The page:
“Red sky at night, sailor’s delight. Red sky in morning, sailor’s warning.”
—Old sailor’s adage
In the old times of sailing ships, sailors paid careful attention to the weather to see if it was safe to set sail. Investors should be watching the economic climate with the same intensity to see if it is safe to invest in transportation stocks.
And let me tell you, the economic climate for transportation stocks is quite ugly.
Red Sky Morning #1: The Bureau of Transportation Statistics (BTS) reported that the total amount of freight volumes fell on a year-over-year basis. The total volume of freight moved by all types of transport—road, rail, pipeline, inland waterways, and as air cargo—dropped by 1.1% in the month of November (most recent statistics available), compared to the same year-ago period.
Red Sky Morning #2: The Association of American Railroads reported that freight volume on US railroads fell by 2.5% in 2015.
Example: When Union Pacific reported its quarterly results last week, they fell well short of Wall Street expectations. The pinstripe-suit crowd was expecting Union Pacific to deliver $1.42 of profits on $5.54 billion of revenue (a big drop from the $1.61 of profits on $6.15 billion of revenue it made last year), but the company couldn’t even deliver on those lowered expectations.
Union Pacific reported earnings of $1.31 per share—11 cents below expectations—on $5.21 billion of revenue.
The problem? Freight volumes fell 9% as shipments declined in five of the six major freight categories. The one positive category, automotive, was up by a measly 1%… nothing to write home about. This, by the way, is Union Pacific’s fourth quarter in a row of declining freight volume.
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Red Sky Warning #3: Sales of Class 8 trucks— those with a gross weight over 33,000 pounds, commonly called semi-trucks—have fallen like a rock.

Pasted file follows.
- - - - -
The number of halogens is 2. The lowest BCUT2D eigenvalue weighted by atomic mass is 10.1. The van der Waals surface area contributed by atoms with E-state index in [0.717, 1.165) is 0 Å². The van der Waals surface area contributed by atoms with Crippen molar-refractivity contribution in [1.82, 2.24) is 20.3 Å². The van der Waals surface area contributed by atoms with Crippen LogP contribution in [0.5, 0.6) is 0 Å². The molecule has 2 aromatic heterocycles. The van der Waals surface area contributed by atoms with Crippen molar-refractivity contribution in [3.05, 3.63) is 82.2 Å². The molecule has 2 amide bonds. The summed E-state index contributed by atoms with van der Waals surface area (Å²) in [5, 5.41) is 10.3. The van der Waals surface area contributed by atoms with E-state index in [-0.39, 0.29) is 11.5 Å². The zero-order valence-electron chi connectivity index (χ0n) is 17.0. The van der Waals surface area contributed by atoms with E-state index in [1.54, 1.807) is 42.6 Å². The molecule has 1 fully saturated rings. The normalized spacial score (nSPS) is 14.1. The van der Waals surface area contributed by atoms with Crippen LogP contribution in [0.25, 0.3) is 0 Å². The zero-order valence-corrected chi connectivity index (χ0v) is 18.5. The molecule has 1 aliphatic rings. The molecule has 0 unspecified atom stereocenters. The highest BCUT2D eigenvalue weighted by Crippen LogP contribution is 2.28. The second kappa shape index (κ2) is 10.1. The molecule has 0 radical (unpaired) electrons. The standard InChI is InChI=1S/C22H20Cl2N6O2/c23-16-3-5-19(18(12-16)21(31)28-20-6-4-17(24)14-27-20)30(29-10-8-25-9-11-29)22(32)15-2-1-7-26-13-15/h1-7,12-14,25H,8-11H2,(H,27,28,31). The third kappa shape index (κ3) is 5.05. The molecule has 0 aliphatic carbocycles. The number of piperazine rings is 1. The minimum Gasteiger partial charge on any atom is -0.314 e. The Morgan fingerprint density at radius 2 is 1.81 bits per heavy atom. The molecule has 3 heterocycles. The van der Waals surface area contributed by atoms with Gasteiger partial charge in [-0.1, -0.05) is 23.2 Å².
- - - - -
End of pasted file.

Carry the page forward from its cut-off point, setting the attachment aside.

In the month of November (most recent period available), a total of 16,600 Class 8 trucks were sold, well below the 22,000–25,000 expectation, a 59% year-over-year decline and a 36% drop from October.
Red Sky Warning #4: Boeing slashes production of 747-8 by 50%! Boeing was producing one of these jumbo jets every month but announced it will reduce that to just one every two months… a 50% decline!
According to Boeing, the decision to slash production was to “match near-term market demand” for the plane. “Global air passenger traffic growth and airplane demand remain strong, but the air cargo market recovery that began in late 2013 has stalled in recent months and slowed demand for the 747-8 Freighter,” said Ray Conner of Boeing.
Red Sky Warning #5: The transportation woes have spread far beyond US borders. The Baltic Dry Index, which measures the price of moving raw materials by sea, hit a new all-time low.
The Baltic Dry Index dropped to 373 points last week, the first time it has ever been below 400 and a staggering 22% drop in just the first 15 days of 2016.
Conclusion: It doesn’t matter which part of the transportation food chain— ships, air, trucks, or rail—you’re looking at… they are all in trouble as evidenced by the Dow Jones Transportation Average.
The Dow Jones Transportation Average closed below its August 24 close of 7,595 on December 11 and is already down more than 11% so far in 2016. Worse yet, it is down by almost 30% from its all-time high of 9,310 set on November 28, 2014.
If those old-time sailors are right, all the transportation "red" you see when the stock market opens in the morning is a clear warning of very dangerous investing conditions.
30-year market expert Tony Sagami leads the Yield Shark and Rational Bear advisories at Mauldin Economics. To learn more about Yield Shark and how it helps you maximize dividend income, click here. To learn more about Rational Bear and how you can use it to benefit from falling stocks and sectors, click here.
The article Connecting the Dots: Choppy Seas for Transportation Stocks was originally published at mauldineconomics.com.
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